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|Case Number:||Judicial Review E015 of 2021.|
|Parties:||William Ateka Ogato v Kisii University, Kisii University Council & Frederick O Wanyama|
|Date Delivered:||18 Nov 2021|
|Court:||Employment and Labour Relations Court at Kisumu|
|Judge(s):||Christine Noontatua Baari|
|Citation:||William Ateka Ogato v Kisii University & 2 others  eKLR|
|Advocates:||Mr. Konosi h/b for Mr. Ndubi for the Applicant Mr. Omuti for the Respondent|
|Court Division:||Employment and Labour Relations|
|Advocates:||Mr. Konosi h/b for Mr. Ndubi for the Applicant Mr. Omuti for the Respondent|
|History Advocates:||Both Parties Represented|
|Case Outcome:||Application dismissed.|
|Disclaimer:||The information contained in the above segment is not part of the judicial opinion delivered by the Court. The metadata has been prepared by Kenya Law as a guide in understanding the subject of the judicial opinion. Kenya Law makes no warranties as to the comprehensiveness or accuracy of the information|
REPUBLIC OF KENYA
IN THE EMPLOYMENT AND LABOUR RELATIONS COURT AT KISUMU
JUDICIAL REVIEW NO. E015 OF 2021.
IN THE MATTER OF UNIVERSITIES ACT NO. 42 OF 2012
IN THE MATTER OF KISII UNIVERSITY CHARTER AND STATUTES
IN THE MATTER OF AN APPLICATION BY
WILLIAM ATEKA OGATO................................EX PARTE APPLICANT
KISII UNIVERSITY.....................................................1ST RESPONDENT
KISII UNIVERSITY COUNCIL................................2ND RESPONDENT
PROF. FREDERICK O. WANYAMA.......................3RD RESPONDENT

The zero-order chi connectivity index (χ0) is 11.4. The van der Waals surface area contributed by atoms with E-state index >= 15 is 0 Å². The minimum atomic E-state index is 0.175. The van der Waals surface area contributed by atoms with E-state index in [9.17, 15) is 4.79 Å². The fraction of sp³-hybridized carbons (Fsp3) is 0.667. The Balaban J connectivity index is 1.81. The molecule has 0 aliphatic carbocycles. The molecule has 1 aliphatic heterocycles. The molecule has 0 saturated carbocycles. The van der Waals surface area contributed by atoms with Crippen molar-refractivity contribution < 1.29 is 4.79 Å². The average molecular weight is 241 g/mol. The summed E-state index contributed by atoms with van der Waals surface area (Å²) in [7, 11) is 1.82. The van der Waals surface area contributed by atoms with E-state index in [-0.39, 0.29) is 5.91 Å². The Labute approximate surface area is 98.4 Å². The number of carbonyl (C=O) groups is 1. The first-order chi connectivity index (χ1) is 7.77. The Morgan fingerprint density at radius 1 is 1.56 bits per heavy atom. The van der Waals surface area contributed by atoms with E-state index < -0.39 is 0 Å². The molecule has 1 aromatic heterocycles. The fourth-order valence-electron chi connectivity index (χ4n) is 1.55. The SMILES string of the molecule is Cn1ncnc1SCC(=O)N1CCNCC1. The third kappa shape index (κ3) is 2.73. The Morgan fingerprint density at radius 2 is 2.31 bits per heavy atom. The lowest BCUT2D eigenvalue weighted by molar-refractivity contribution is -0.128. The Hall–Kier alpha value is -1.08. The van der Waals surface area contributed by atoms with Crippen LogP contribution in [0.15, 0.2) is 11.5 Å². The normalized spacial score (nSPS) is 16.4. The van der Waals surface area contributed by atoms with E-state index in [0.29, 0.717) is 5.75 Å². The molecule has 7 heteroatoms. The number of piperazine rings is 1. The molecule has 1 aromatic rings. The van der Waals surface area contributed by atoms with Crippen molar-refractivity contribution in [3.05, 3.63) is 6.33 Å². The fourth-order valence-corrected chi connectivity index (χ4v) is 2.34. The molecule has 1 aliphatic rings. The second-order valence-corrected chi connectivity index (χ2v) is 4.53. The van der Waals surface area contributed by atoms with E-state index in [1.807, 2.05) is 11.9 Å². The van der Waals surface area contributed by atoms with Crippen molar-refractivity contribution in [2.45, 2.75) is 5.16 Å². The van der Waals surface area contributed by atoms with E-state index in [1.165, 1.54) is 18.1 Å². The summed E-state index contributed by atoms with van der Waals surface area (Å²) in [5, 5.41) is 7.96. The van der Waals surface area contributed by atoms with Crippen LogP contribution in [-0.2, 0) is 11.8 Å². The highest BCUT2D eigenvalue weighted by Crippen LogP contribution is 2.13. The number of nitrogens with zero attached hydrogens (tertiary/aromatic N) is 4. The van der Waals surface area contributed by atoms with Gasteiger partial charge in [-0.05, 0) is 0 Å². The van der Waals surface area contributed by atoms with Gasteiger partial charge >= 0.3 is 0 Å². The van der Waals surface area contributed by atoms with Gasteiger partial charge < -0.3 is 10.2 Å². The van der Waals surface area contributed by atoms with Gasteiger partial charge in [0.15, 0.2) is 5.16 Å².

1. This Judgment relates to Judicial Review Application dated 4th October, 2021, brought pursuant to the provisions of Order 53 Rule 1 of the Civil Procedure Rules, 2010.
2. The Applicant seeks:
i. An Oder of CERTIORARI to remove and bring into this court, for purposes of quashing, the 2nd Respondent’s decision contained in the minutes of its 68th Full Council meeting held on 28th September, 2021 approving the renewal of contract of the 3rd Respondent as the Deputy Vice-Chancellor (Academic, Research and Student Affairs) (ARSA) of the 1st Respondent which expires on 30th November, 2021.
iii. An Order of PROHIBITION, prohibiting the 3rd Respondent from assuming office as the Deputy Vice-Chancellor ((Academic, Research and Student Affairs) of the 1st Respondent pursuant to the decision made by the 2nd Respondent during its 68th Full Council Meeting held on 28th September, 2021.
iv. An Order compelling the 1st and 2nd Respondents to comply with the provisions of Section 35(1)(a)(v) of the Universities Act in the recruitment and appointment of the Deputy Vice-Chancellor (Academic, Research and Student Affairs) (ARSA)
v. An Oder for the costs of the proceedings.
3. The application is premised on the grounds set out on the face of the application and a supporting affidavit and a Further affidavit sworn by William Ateka Ogato, the Ex parte Applicant herein.